Most personal injury cases will seek compensatory damages. These are monetary awards intended to compensate victims for their economic and non-economic damages. Punitive damages, on the other hand, may be obtained in some personal injury lawsuits. Punitive damages are granted to victims to punish the perpetrators and dissuade them from participating in similar activities in the future.
Punitive damages are often imposed only when a defendant’s actions amounted to gross negligence, resulting in catastrophic injury to the victim.
If you have been injured as a result of the actions of another person, you may be entitled to financial compensation from them. If their actions were excessive and intentional, punitive damages might be possible. A personal injury lawyer from reputed law firms, such as Finkelstein & Partners LLP, may assist you in obtaining the compensation you are entitled to.
Why are punitive damages awarded?
Punitive damages are a special type of damage attainable only in a few limited conditions. Punitive damages serve two critical purposes:
- Punish inappropriate conduct. Punitive damages are intended to penalize the offender for extremely severe actions.
- Set an example. Punitive damages are frequently referred to as “exemplary” damages since they also deter the offender from behaving in the same manner in the future and prevent others from participating in similar behavior.
When should you go for punitive damages?
In general, punitive damages exceed proven harm. They are often only granted in situations filed under personal injury or medical misconduct rather than contractual disputes. Nonetheless, punitive damages are sometimes given in insurance bad faith suits that emerge under an insurance policy. This is because, in some cases, the insurer’s contract violation is so egregious that it becomes a tort under the implicit condition of good faith and fair dealing.
The amount of punitive damages is at the discretion of the jury. Most states encourage juries to weigh both objective and subjective criteria. These elements include the heinousness of the defendant’s actions, the amount of punitive penalties that will deter the defendant based on their wealth, and the type of the plaintiff’s harm. Defendants often request that the jury assess the fair link between the punitive damages and the plaintiff’s harm.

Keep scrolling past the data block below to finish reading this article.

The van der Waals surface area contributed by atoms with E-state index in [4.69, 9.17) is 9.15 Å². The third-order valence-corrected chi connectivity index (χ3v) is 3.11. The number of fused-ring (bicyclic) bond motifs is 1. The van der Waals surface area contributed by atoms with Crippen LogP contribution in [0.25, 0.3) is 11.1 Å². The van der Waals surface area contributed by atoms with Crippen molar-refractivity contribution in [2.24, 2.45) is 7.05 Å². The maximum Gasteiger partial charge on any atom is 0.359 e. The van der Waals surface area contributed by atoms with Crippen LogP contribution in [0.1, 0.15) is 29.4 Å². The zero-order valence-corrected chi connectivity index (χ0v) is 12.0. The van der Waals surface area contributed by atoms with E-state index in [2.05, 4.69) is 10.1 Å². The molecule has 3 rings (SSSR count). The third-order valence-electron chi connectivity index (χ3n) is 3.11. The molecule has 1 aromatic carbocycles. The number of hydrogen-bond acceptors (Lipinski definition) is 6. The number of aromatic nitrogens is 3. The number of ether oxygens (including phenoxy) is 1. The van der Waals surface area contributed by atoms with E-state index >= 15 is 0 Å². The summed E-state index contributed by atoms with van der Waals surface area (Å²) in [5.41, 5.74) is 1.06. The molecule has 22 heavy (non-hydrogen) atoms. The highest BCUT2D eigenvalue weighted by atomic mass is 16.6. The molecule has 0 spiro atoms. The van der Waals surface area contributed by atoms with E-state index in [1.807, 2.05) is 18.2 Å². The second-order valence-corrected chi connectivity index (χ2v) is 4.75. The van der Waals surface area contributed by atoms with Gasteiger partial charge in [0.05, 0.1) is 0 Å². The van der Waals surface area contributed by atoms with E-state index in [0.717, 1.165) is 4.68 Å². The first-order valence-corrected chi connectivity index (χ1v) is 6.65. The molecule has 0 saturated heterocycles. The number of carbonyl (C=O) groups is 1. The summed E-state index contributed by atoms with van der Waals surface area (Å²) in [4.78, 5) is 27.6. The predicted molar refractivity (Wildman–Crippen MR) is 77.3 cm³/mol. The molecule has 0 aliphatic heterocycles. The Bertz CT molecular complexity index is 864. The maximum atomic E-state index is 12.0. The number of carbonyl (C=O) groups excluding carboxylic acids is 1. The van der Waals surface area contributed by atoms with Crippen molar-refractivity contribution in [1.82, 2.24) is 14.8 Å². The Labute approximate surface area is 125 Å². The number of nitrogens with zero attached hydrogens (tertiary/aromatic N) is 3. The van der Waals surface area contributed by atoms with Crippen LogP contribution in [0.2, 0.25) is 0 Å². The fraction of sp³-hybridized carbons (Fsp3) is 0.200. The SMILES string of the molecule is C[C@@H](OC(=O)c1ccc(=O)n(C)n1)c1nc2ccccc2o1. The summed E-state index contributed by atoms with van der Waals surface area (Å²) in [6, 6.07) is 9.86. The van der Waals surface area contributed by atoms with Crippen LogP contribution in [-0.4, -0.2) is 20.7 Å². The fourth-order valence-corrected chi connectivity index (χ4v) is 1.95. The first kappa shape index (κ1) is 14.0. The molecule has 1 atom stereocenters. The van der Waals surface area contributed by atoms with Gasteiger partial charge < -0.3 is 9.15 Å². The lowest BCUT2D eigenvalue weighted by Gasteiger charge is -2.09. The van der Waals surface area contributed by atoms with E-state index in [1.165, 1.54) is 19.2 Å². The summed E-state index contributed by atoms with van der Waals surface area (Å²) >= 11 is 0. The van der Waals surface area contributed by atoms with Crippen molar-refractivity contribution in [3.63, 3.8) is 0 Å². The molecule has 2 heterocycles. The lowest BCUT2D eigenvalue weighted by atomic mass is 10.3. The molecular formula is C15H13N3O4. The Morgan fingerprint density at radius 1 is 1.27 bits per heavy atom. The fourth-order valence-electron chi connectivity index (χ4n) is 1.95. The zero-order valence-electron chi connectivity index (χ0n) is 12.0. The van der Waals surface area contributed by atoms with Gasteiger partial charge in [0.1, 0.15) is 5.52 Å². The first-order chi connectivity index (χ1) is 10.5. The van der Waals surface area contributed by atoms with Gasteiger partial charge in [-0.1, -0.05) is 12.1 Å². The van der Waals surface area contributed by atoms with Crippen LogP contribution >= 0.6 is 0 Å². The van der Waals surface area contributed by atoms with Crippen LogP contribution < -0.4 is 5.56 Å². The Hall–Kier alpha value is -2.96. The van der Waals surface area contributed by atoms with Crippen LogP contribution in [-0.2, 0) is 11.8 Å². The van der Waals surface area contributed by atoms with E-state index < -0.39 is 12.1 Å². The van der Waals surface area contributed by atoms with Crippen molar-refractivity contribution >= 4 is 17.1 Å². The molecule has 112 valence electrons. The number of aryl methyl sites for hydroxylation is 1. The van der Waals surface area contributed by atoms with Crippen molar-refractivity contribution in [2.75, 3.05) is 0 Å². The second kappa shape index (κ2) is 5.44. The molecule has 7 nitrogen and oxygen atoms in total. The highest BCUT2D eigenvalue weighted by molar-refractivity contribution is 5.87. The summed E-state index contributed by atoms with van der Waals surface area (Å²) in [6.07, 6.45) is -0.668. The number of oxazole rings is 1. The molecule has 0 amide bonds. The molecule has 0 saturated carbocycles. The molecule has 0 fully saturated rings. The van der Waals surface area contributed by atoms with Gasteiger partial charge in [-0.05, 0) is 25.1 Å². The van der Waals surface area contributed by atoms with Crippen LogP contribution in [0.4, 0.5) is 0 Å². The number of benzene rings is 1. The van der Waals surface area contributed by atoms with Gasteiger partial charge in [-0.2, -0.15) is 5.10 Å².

Some tort reform advocates argue that punitive damages should be restricted to cases exhibiting genuine malice. Most states, however, give punitive damages where a defendant’s conduct is deliberate, malicious, oppressive, deceptive, or reckless.
Punitive damages may be given in a product liability action, for example, if the defendant is a corporate drug manufacturer that knowingly provides pharmaceuticals with lasting negative side effects without warning. Punitive damages have also been granted in circumstances when a religious organization was aware of a cleric sexually assaulting minors and sent him to another parish without informing parishioners.
Punitive damages may also be warranted in a premises liability lawsuit when an apartment complex knows the gate to an otherwise unattended swimming pool is damaged but fails to repair it even though the complex is aware of several children living there. Punitive damages may also be warranted when a person with three previous DUI convictions drives intoxicated on a suspended license and kills someone.
Several states have implemented a split-recovery provision, which provides that a part of the punitive damages judgment be paid to the state rather than the plaintiff.
What’s the cap on punitive damages?
Punitive damages are calculated using rules established by the Supreme Court and the states. While there is no cap, punitive damages are usually limited to four times the amount of compensatory damages.
For example, if a plaintiff receives $100,000 in compensatory damages and is granted punitive damages, the punitive damages might total up to $400,000.
There are, however, exceptions. More punitive damages may be given if a defendant’s conduct is exceptionally heinous, the plaintiff’s injury is greater than the punitive penalties demanded, or sums awarded in comparable instances are larger.
You may be awarded more punitive damages if the non-economic loss is difficult to quantify, injuries are difficult to detect and may need ongoing care, or the defendant’s behavior is particularly offensive. Whatever the verdict, the defendant is always given reasonable notice of the amount of punitive damages and the act that justifies the award.